They just needed to up the ante, I guess, and that was the easiest way to do it. It has "41 Jewels" engraved on the rotor, so it was a factory spec. This came into Canada, so I suspect there wasn't any actual law about jewels needing to be "Functional" like in the US. I had thought Switzerland had something about it, but I guess not.
 

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On a watch like that-rather obscure-not extremely exciting-you could have left the patina (and it was patina-along with a couple of dirt smudges)and it would have been fine with me. But I tried one of your earlier posts on gently cleaning a dial and i fkd it up so bad I sent it to a re-dialer and he didn't do much better. Thank g-d my wife doesn't have the insanity-w-watch gene beach she is completely thrilled with my early 50s 14k square dialed Omega with the non-perfect 'OMEGA". I can't even look at it without wincing. And I am now building up courage and funds to find the exact-I mean exact-0even if I have to go and interview the dude-right person to redial; my nearly destroyed VC which-if not done perfectly-I'd prefer in its 89% faded state-at least it original.

great post Ab
 

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Discussion Starter #12
But I tried one of your earlier posts on gently cleaning a dial and i fkd it up so bad I sent it to a re-dialer and he didn't do much better. Thank g-d my wife doesn't have the insanity-w-watch gene beach she is completely thrilled with my early 50s 14k square dialed Omega with the non-perfect 'OMEGA". I can't even look at it without wincing. And I am now building up courage and funds to find the exact-I mean exact-0even if I have to go and interview the dude-right person to redial; my nearly destroyed VC which-if not done perfectly-I'd prefer in its 89% faded state-at least it original.
The challenge with most of these dials is getting the lacquer off without damaging the underlying print (which is usually enamel or similar). A lot depends on what the lacquer was in the first place; if the solvent part softens the top layer of the print, then removing the lacquer without removing the printing becomes difficult (if not impossible). The second challenge is finding a cleaning solution that is strong enough to weaken the lacquer without weakening the print. Finally, technique becomes critical because if you're too aggressive , you'll wind up just scratching the print off. On this one, I started with salivia on a corner around one of the minute markers to see if I could remove the lacquer without removing the marker. When that succeeded, I switched to vinegar. IN both cases, I was using a q-tip and "rolling" the tip (so no rubbing at all). This is a very time consuming but generally safe method. Once I determined that the lacquer didn't seem to be adhering to the print, I upgraded to gently rubbing with the q-tip, and eventually found that I could use pegwood dipped in vinegar on places like around the raised markers.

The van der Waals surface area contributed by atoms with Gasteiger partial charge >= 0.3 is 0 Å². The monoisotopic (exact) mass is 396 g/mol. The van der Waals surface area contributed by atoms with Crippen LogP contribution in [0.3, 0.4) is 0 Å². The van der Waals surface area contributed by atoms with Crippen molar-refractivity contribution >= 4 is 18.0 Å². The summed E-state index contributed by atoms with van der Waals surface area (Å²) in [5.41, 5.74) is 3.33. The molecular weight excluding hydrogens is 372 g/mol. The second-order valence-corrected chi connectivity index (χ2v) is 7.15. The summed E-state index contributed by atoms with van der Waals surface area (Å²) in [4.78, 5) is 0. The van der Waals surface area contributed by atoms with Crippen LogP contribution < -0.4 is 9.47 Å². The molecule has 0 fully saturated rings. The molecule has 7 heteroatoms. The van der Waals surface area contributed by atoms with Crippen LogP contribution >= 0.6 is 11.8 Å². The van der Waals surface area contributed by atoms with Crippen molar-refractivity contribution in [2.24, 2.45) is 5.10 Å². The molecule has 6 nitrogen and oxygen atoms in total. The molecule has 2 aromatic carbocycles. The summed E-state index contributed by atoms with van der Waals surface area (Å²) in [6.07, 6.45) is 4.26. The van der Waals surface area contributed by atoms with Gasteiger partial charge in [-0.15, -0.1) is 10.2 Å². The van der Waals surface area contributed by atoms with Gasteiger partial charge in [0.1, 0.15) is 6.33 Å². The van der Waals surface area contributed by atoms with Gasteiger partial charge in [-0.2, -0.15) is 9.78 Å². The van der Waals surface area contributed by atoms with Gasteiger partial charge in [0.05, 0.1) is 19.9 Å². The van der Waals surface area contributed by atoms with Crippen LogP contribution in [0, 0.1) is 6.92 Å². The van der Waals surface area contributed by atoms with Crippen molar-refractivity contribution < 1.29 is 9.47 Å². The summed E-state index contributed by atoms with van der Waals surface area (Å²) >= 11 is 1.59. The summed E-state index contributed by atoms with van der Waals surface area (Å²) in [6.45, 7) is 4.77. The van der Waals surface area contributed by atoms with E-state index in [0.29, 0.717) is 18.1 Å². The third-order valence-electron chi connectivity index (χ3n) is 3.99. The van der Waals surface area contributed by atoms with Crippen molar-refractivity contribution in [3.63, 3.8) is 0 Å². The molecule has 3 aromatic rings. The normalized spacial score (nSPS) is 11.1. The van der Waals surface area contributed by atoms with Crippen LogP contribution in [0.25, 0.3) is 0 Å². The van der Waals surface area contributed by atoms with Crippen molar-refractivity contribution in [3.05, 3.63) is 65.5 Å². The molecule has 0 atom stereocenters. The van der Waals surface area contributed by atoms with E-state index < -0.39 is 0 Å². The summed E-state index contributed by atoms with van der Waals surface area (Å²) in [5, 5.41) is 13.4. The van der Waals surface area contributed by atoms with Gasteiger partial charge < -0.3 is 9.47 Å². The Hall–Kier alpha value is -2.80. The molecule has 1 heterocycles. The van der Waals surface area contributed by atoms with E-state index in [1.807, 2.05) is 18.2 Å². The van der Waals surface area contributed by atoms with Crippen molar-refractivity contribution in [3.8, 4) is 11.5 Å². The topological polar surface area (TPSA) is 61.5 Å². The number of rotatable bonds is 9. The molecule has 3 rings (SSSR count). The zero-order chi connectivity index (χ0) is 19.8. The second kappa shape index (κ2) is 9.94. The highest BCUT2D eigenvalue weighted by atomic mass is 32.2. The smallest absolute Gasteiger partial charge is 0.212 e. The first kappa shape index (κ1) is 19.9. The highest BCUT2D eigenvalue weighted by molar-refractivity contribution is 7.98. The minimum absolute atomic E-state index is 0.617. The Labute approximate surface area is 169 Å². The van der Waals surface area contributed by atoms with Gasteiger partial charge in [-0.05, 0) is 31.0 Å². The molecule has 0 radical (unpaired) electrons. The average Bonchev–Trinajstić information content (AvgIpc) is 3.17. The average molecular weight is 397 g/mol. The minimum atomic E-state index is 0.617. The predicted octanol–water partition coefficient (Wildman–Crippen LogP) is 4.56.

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Discussion Starter #14 (Edited)
Had to wait on a part before putting it all back together, but the final result is rather worth the wait, I think. New crystal and strap, and we're good to go!
DSC_9524.JPG

And of course, my standard "parts" shot. Points if you can spot which part I was missing! (you'd probably need to cross-reference a parts list to figure it out though). Playing "count the jewels" is fun too...

DSC_9482.JPG
 

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Discussion Starter #16
Great result Ar,really worth the effort,imo(your missing the mainspring and a crown?)
Actually, I'd forgotten that it was missing the crown when I got it, but that wasn't the part I needed to order; I tend to view things like crowns and mainsprings as "consumables", not really "parts".